The Exynos chipsets from Samsung, which are used in smartphones, mobile devices, wearable technology, and automobiles, have 18 security issues, according to Google’s Project Zero security study team. Four of the 18 reported flaws are serious, and with just the user’s phone number, cybercriminals could remotely hack smartphones.
Tim Willis, head of Project Zero, said tests performed by the company confirmed that those four vulnerabilities enable a hacker to “remotely compromise a phone at the baseband level with no user interaction”.
According to Mr. Willis, experienced attackers could easily develop a working exploit to silently and remotely compromise affected devices with only a small amount of additional research and development. The 14 additional vulnerabilities, according to the study, are less dangerous because they don’t require a malicious mobile network operator or an intruder with physical access to the target device.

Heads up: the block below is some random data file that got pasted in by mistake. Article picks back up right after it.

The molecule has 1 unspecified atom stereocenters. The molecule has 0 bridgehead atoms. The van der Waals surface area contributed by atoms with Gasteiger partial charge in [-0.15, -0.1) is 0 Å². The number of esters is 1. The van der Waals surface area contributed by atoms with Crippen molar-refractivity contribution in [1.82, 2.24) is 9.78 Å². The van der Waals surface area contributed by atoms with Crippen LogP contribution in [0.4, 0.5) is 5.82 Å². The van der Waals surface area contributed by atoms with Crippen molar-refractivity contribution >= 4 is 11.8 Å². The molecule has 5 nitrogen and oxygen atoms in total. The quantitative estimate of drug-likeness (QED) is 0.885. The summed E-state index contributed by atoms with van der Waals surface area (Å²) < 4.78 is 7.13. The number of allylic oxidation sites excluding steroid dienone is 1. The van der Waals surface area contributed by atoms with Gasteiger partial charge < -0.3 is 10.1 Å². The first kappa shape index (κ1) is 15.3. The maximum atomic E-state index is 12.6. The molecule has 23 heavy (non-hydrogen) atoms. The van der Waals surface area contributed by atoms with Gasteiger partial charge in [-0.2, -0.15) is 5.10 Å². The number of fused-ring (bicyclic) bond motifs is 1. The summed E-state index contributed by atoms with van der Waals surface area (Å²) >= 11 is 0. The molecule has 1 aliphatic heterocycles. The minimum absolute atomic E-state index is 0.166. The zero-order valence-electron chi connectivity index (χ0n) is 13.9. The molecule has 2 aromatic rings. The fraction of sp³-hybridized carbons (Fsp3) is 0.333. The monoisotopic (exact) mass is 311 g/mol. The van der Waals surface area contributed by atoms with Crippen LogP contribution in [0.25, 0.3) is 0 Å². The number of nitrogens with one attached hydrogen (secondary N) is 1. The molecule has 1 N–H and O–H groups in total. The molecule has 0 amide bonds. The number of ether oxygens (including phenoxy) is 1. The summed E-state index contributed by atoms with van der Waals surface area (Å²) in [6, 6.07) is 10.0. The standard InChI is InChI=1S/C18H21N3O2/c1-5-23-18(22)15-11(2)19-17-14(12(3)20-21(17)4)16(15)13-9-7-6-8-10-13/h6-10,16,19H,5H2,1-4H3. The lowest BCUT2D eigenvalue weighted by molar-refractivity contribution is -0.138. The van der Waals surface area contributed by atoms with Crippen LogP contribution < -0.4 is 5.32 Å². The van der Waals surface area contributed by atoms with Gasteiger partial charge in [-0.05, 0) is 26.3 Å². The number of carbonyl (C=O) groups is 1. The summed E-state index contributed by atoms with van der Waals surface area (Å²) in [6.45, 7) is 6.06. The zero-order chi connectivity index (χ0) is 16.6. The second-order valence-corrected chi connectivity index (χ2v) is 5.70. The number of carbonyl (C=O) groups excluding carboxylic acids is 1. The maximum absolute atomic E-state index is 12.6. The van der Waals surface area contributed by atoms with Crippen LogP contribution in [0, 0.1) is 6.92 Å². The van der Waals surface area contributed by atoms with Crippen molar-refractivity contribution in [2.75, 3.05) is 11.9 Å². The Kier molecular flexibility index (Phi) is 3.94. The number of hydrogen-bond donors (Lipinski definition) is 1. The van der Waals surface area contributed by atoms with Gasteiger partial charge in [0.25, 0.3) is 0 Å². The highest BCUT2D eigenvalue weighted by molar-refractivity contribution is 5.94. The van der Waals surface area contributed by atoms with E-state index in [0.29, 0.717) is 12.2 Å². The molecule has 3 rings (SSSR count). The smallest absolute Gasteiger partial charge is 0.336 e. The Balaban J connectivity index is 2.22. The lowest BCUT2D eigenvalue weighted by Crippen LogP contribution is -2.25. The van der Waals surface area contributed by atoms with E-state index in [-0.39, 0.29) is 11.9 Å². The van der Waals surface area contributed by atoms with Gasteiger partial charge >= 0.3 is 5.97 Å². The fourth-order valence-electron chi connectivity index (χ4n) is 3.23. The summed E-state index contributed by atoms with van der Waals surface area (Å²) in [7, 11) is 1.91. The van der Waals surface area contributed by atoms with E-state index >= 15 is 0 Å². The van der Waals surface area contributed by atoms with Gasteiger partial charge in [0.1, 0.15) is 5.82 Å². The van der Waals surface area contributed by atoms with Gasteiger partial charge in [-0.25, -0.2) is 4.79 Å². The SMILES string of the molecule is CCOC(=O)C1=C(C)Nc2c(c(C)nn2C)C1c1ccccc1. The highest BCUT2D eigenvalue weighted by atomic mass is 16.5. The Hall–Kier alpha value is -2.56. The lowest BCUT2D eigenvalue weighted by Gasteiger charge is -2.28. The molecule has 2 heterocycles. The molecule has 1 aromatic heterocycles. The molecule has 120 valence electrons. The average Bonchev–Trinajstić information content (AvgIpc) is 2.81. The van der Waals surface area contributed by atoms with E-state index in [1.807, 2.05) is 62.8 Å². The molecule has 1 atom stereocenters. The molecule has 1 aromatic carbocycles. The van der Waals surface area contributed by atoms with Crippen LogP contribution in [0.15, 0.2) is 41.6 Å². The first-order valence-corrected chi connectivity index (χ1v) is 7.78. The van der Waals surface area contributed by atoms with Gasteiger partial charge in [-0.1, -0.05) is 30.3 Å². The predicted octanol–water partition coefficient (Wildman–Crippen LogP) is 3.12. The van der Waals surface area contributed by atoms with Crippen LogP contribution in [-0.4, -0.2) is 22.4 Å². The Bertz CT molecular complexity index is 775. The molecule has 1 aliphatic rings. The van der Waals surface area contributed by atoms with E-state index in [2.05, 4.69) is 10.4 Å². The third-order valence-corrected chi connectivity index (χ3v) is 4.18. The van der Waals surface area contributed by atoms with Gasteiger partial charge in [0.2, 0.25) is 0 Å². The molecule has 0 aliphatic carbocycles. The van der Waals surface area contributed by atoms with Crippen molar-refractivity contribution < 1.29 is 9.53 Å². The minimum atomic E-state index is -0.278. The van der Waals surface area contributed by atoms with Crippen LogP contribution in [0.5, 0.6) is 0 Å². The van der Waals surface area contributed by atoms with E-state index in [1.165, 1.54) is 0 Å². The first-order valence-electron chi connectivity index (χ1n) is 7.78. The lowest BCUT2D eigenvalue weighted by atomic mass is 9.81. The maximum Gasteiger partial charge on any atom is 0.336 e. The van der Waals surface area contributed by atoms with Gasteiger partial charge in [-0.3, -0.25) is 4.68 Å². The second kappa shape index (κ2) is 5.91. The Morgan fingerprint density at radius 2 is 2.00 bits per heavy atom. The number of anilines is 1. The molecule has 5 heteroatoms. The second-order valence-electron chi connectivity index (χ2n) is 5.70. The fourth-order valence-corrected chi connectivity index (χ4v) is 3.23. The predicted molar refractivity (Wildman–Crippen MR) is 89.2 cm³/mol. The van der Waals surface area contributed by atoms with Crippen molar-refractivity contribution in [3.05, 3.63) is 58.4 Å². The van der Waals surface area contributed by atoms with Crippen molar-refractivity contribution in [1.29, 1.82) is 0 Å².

Mobile phones from Samsung, a South Korean firm, in the S22, M33, M13, M12, A71, A53, A33, A21s, A13, A12, and A04 series are among those that are impacted. Other gadgets include the Exynos Auto T5123 chipset-powered cars and the S16, S15, S6, X70, X60, and X30 line smartphones from Chinese manufacturer Vivo.
In accordance with its standard disclosure policy, Project Zero notifies the public of security flaws a predetermined amount of time after disclosing them to a vendor of software or hardware. Researchers from Project Zero anticipate that manufacturers will have different fix release schedules. For instance, a security update was already applied to affected Pixel smartphones this month. Google has already fixed the bugs on Pixel 7 series phones, but the Pixel 6 series phones have not yet received the update.
Google advises users with affected devices to disable Wi-Fi calling and Voice-over-LTE (VoLTE) in their device settings in the interim to safeguard themselves from the vulnerabilities. Phones and carriers transmit our voices over VoLTE while we are on a conversation. In order to make sure their devices are running the most recent builds that patch both publicly known and privately known security vulnerabilities, Mr. Willis advised end users to update their devices as soon as feasible.
The problems with the Exynos chips haven’t been solved by Samsung, which was last year’s top smartphone maker, or other vendors. In September of last year, Samsung disclosed that a cyber security breach in July had resulted in the exposure of some US customers’ confidential data.